Wednesday, June 16, 1999 Published at 18:20 GMT 19:20 UK
Criminals will be caught red-footed
New fingerprint technology has also helped police
The headache of trying to finger criminals by studying their footprints will be eased with the arrival of a new computer identification system.
Shoe prints are the most common clue found at crime scenes, but as footwear manufacturers design new styles, identifying them is increasingly difficult.
Forensic scientists now have to search through thousands of photographs of different types of shoe, boot and trainer to identify the perpetrator's foot.
But computer scientists at Queen's University in Belfast have developed a fractal image database, which finds matches much more quickly.
Although some police forces have access to shoe print databases, these all rely on manual classification.
Student Avian Alexander, who developed the database, said that with human-led databases, inconsistencies are inevitable because the system is subjective.
He told BBC News Online: "The problem of using image databases is that the majority use annotation where the user has to describe the shoe pattern in words.
"Shoes have to be categorised according to the type of shoe, tread, heel and pattern and what looks like a wavy line to one person may look like a zig-zag to another."
Mr Alexander said the new fractal system is fully automated and that detectives will need little training to use it.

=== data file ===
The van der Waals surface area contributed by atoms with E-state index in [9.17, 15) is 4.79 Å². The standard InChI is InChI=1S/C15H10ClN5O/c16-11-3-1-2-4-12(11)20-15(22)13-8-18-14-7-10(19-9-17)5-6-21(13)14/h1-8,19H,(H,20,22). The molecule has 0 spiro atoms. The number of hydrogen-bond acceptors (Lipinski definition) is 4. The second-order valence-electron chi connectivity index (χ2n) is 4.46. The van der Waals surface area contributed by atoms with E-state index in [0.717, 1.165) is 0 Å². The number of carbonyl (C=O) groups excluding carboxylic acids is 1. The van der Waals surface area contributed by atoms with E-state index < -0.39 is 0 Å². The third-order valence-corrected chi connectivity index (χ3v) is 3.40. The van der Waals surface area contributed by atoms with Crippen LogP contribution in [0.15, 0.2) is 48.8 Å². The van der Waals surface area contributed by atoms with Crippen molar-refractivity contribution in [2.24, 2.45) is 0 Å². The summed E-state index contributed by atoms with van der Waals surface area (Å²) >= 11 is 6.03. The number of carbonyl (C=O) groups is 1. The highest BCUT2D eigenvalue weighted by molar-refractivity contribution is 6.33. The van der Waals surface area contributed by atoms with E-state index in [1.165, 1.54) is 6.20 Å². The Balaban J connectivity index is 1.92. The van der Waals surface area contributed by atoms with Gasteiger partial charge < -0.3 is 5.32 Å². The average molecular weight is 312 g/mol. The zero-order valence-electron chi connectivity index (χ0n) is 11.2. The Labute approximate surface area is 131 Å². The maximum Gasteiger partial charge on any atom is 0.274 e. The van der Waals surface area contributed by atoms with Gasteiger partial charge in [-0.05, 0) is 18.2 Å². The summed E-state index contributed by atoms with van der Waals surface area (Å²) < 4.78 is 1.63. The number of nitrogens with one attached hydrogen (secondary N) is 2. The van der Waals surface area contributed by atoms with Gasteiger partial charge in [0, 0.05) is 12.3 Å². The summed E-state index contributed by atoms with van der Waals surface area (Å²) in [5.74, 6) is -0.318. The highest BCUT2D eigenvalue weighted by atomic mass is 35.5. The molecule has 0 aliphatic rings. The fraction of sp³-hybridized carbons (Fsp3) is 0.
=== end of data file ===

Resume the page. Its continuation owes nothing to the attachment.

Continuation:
The shoe print impression is entered into a computer using a scanner or digital camera, and the system will search through hundreds of thousands of impressions.
"The database works by breaking down each image into a list of fractal coefficients. The user isn't required to make any judgements," Mr Avian said.
Fractals are sets of complex geometric shapes that look the same over a wide range of scales.
Mr Alexander's mathematical technique makes it possible to describe a shoe tread according to its shape.
In the same way that complex fractals can be described by simple formulae, a mathematical expression that describes a shoe print can be produced from an image, making it easy to compare with others.
Identifying old shoes
Another advantage of Mr Alexander's system is that it can easily identify shoes with worn soles or get matches from partial imprints.
Mr Alexander got the idea for the system from his girlfriend, Glenda Smart, who has encountered the problems of identification in her work as a forensic scientist.
He said the database is still in the pilot stage, and will be developed further by other students.
The New Scientist has highlighted the results of Mr Alexander's work in its current issue.